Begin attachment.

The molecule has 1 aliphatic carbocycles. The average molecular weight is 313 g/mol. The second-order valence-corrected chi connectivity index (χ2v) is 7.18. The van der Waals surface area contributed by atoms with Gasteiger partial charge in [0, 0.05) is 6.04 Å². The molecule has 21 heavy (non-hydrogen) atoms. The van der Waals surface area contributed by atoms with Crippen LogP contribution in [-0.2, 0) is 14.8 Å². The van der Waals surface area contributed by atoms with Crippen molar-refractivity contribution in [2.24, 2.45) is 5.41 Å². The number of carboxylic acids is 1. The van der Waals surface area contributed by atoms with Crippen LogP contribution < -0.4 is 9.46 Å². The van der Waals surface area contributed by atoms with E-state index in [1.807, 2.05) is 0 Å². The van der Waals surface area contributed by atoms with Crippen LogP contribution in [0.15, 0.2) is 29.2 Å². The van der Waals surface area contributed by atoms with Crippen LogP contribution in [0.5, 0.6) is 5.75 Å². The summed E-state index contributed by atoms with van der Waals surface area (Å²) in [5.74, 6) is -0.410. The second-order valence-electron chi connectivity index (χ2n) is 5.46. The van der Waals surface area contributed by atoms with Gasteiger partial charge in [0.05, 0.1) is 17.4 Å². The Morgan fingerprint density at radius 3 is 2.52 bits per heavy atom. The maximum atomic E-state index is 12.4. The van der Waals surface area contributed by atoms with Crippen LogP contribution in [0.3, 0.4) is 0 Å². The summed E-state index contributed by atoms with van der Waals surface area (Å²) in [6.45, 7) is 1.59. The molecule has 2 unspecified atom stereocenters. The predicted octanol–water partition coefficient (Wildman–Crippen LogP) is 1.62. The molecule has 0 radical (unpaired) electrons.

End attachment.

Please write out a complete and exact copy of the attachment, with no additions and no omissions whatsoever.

The molecule has 1 aliphatic carbocycles. The average molecular weight is 313 g/mol. The second-order valence-corrected chi connectivity index (χ2v) is 7.18. The van der Waals surface area contributed by atoms with Gasteiger partial charge in [0, 0.05) is 6.04 Å². The molecule has 21 heavy (non-hydrogen) atoms. The van der Waals surface area contributed by atoms with Crippen LogP contribution in [-0.2, 0) is 14.8 Å². The van der Waals surface area contributed by atoms with Crippen molar-refractivity contribution in [2.24, 2.45) is 5.41 Å². The number of carboxylic acids is 1. The van der Waals surface area contributed by atoms with Crippen LogP contribution < -0.4 is 9.46 Å². The van der Waals surface area contributed by atoms with E-state index in [1.807, 2.05) is 0 Å². The van der Waals surface area contributed by atoms with Crippen LogP contribution in [0.15, 0.2) is 29.2 Å². The van der Waals surface area contributed by atoms with Crippen LogP contribution in [0.5, 0.6) is 5.75 Å². The summed E-state index contributed by atoms with van der Waals surface area (Å²) in [5.74, 6) is -0.410. The second-order valence-electron chi connectivity index (χ2n) is 5.46. The van der Waals surface area contributed by atoms with Gasteiger partial charge in [0.05, 0.1) is 17.4 Å². The Morgan fingerprint density at radius 3 is 2.52 bits per heavy atom. The maximum atomic E-state index is 12.4. The van der Waals surface area contributed by atoms with Crippen LogP contribution in [0.3, 0.4) is 0 Å². The summed E-state index contributed by atoms with van der Waals surface area (Å²) in [6.45, 7) is 1.59. The molecule has 2 unspecified atom stereocenters. The predicted octanol–water partition coefficient (Wildman–Crippen LogP) is 1.62. The molecule has 0 radical (unpaired) electrons.